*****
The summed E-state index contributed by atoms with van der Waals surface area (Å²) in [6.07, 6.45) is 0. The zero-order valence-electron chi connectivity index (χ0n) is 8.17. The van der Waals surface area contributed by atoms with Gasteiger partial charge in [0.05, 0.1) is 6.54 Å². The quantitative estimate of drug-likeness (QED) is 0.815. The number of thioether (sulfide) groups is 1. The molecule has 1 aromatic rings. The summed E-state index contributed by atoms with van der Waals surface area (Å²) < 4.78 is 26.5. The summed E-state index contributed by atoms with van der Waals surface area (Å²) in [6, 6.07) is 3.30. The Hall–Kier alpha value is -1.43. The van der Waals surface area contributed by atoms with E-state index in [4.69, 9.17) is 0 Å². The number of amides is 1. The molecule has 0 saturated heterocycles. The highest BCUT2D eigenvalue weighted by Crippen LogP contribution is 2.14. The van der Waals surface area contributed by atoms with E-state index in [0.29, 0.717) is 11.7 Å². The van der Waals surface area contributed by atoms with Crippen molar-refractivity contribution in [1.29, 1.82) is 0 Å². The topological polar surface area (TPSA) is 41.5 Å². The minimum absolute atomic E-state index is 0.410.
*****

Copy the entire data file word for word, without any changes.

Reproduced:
The summed E-state index contributed by atoms with van der Waals surface area (Å²) in [6.07, 6.45) is 0. The zero-order valence-electron chi connectivity index (χ0n) is 8.17. The van der Waals surface area contributed by atoms with Gasteiger partial charge in [0.05, 0.1) is 6.54 Å². The quantitative estimate of drug-likeness (QED) is 0.815. The number of thioether (sulfide) groups is 1. The molecule has 1 aromatic rings. The summed E-state index contributed by atoms with van der Waals surface area (Å²) < 4.78 is 26.5. The summed E-state index contributed by atoms with van der Waals surface area (Å²) in [6, 6.07) is 3.30. The Hall–Kier alpha value is -1.43. The van der Waals surface area contributed by atoms with E-state index in [4.69, 9.17) is 0 Å². The number of amides is 1. The molecule has 0 saturated heterocycles. The highest BCUT2D eigenvalue weighted by Crippen LogP contribution is 2.14. The van der Waals surface area contributed by atoms with E-state index in [0.29, 0.717) is 11.7 Å². The van der Waals surface area contributed by atoms with Crippen molar-refractivity contribution in [1.29, 1.82) is 0 Å². The topological polar surface area (TPSA) is 41.5 Å². The minimum absolute atomic E-state index is 0.410.